Retailers’ holiday promotions and a shift in consumer buying habits generates heavy demand for Monday deliveries by FedEx.
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Ready for 300,000 orders a day
That’s exactly what McCann will chip away at in his drive to be a 360-degree retailer across multiple channels, and the volume on the site makes it a tall order. The site gets 10,000 visitors an hour at peak times. The company booked 100,000 orders a day across all channels for the 10 days preceding Mother’s Day last year-150,000 on peak days. In response, McCann prepped for this holiday season by adding technology that would allow the company to handle 300,000 orders a day, integrated across channels.
While he’s careful to say that 1-800-Flowers likes customers to reach the company in whatever way they prefer, the company likes it most when they arrive via the web. McCann ticks off the value of the web customers: cheaper acquisition costs, more frequent visits than shoppers from other channels, inclination to buy more because they can see more products online, and web-based marketing opportunities such as e-mail.
“They also become better customers because they interact with us differently,” McCann says. “They use our stickier site features-gift reminder services, profiling services-all of which are possible from a technology perspective only on the web. There are distinct reasons we like customers to come to us online, and other channels try to mimic as best they can the web’s opportunities for communication, relationship and dialog.”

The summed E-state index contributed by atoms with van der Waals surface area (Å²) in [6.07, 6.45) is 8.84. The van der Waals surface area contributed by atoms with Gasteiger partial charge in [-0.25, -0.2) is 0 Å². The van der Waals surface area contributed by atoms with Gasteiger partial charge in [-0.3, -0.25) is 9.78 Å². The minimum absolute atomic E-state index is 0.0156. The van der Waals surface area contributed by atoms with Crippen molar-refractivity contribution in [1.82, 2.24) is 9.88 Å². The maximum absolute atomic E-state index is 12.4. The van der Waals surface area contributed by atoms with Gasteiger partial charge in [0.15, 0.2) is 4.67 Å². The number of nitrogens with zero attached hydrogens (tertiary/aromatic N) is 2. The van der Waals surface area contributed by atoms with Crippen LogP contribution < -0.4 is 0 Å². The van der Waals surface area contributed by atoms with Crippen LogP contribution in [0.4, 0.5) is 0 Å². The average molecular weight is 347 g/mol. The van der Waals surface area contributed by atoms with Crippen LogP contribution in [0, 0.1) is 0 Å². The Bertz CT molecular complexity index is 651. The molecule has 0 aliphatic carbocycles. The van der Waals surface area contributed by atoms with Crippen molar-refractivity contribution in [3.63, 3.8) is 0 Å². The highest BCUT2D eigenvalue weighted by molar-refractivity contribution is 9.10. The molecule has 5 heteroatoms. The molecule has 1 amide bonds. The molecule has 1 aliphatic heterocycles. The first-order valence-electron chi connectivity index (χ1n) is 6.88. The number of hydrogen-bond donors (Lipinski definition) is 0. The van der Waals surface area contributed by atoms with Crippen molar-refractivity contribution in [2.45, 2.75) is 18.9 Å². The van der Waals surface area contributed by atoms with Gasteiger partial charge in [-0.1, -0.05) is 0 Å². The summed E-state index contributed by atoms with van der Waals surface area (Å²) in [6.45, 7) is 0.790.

To bring more customers online, McCann says, the web site is merchandised “around the books and in the box.” That means the company takes every opportunity to gently push them to the web site from other channels. The catalogs feature the URL prominently. When customers get packages from the company, the packages include teasers to encourage customers to visit the web site, like the offer of an automatic thank you e-mail for gifts received. “We do whatever we can to incentivize our customers to come to our web site by showing them why it’s better for them,” McCann says.
That doesn’t mean he’s taken his eye off developments in new technology. McCann says 1-800-Flowers will roll out a series of wireless capabilities-starting with the deal it announced in December with AOLbyPhone, which allows AOL members to check e-mail on their wireless devices by using voice commands on the phone. AOL members will be able to connect with AOLbyPhone’s shopping area and hear information about flowers and gifts at 1-800- Flowers.com. They can connect by voice with a 1-800-Flowers agent to buy.
Giving technology a bear hug
Out there? Maybe. Most analysts say such wireless applications have limitations that mean their widespread use is a long way off. McCann already knows that, but true to his company’s history of climbing on board with new technologies, he wants to be there early rather than later. “We think of our web site as a big wonderful, eight-story store with everything in it,” he says. “We have a convenience store in the front, where people have a limited number of SKUs but they can get in and out quickly-that’s our telephone channel. Now with our wireless applications, we’re building a drive-up window in the front of our convenience store. We don’t think the mobile devices are going to drive a lot of new customers to us, but we know that our customers are early adopters and many of them will want that kind of access.”
Toll free numbers, the web, wireless-what’s next? In an age when this year’s Big Thing wasn’t even on last year’s radar screen, that’s hard to say. But it’s a safe bet that if the Internet continues to be the engine for 1-800-Flowers it’s started to be-and with a little more luck of the Irish-Jim McCann will be there, flowers in one hand, chocolates in the other.